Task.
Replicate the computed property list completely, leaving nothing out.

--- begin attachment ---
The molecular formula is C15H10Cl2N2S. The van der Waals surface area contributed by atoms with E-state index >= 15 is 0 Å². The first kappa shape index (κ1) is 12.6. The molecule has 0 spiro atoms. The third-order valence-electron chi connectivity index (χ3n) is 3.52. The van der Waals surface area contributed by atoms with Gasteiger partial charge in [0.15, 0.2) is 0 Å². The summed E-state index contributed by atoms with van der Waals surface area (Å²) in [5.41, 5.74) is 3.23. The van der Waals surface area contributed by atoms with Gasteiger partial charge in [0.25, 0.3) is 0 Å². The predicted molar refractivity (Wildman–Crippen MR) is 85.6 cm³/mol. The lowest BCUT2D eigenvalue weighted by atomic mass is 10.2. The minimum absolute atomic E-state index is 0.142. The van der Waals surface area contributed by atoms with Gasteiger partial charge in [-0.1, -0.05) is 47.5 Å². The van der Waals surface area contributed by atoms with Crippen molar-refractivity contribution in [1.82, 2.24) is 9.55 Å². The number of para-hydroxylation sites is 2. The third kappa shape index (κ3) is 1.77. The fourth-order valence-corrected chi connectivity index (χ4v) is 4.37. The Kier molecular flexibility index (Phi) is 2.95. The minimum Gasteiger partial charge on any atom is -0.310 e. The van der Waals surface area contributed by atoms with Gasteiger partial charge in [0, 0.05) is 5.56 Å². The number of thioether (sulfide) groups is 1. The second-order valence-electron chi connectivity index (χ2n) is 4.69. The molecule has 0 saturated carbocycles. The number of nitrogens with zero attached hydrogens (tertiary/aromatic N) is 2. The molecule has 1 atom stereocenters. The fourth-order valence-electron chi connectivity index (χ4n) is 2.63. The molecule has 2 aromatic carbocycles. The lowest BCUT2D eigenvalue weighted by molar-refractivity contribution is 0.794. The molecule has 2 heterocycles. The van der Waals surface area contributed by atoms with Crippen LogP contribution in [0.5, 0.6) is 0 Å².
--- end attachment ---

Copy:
The molecular formula is C15H10Cl2N2S. The van der Waals surface area contributed by atoms with E-state index >= 15 is 0 Å². The first kappa shape index (κ1) is 12.6. The molecule has 0 spiro atoms. The third-order valence-electron chi connectivity index (χ3n) is 3.52. The van der Waals surface area contributed by atoms with Gasteiger partial charge in [0.15, 0.2) is 0 Å². The summed E-state index contributed by atoms with van der Waals surface area (Å²) in [5.41, 5.74) is 3.23. The van der Waals surface area contributed by atoms with Gasteiger partial charge in [0.25, 0.3) is 0 Å². The predicted molar refractivity (Wildman–Crippen MR) is 85.6 cm³/mol. The lowest BCUT2D eigenvalue weighted by atomic mass is 10.2. The minimum absolute atomic E-state index is 0.142. The van der Waals surface area contributed by atoms with Gasteiger partial charge in [-0.1, -0.05) is 47.5 Å². The van der Waals surface area contributed by atoms with Crippen molar-refractivity contribution in [1.82, 2.24) is 9.55 Å². The number of para-hydroxylation sites is 2. The third kappa shape index (κ3) is 1.77. The fourth-order valence-corrected chi connectivity index (χ4v) is 4.37. The Kier molecular flexibility index (Phi) is 2.95. The minimum Gasteiger partial charge on any atom is -0.310 e. The van der Waals surface area contributed by atoms with Gasteiger partial charge in [0, 0.05) is 5.56 Å². The number of thioether (sulfide) groups is 1. The second-order valence-electron chi connectivity index (χ2n) is 4.69. The molecule has 0 saturated carbocycles. The number of nitrogens with zero attached hydrogens (tertiary/aromatic N) is 2. The molecule has 1 atom stereocenters. The fourth-order valence-electron chi connectivity index (χ4n) is 2.63. The molecule has 2 aromatic carbocycles. The lowest BCUT2D eigenvalue weighted by molar-refractivity contribution is 0.794. The molecule has 2 heterocycles. The van der Waals surface area contributed by atoms with Crippen LogP contribution in [0.5, 0.6) is 0 Å².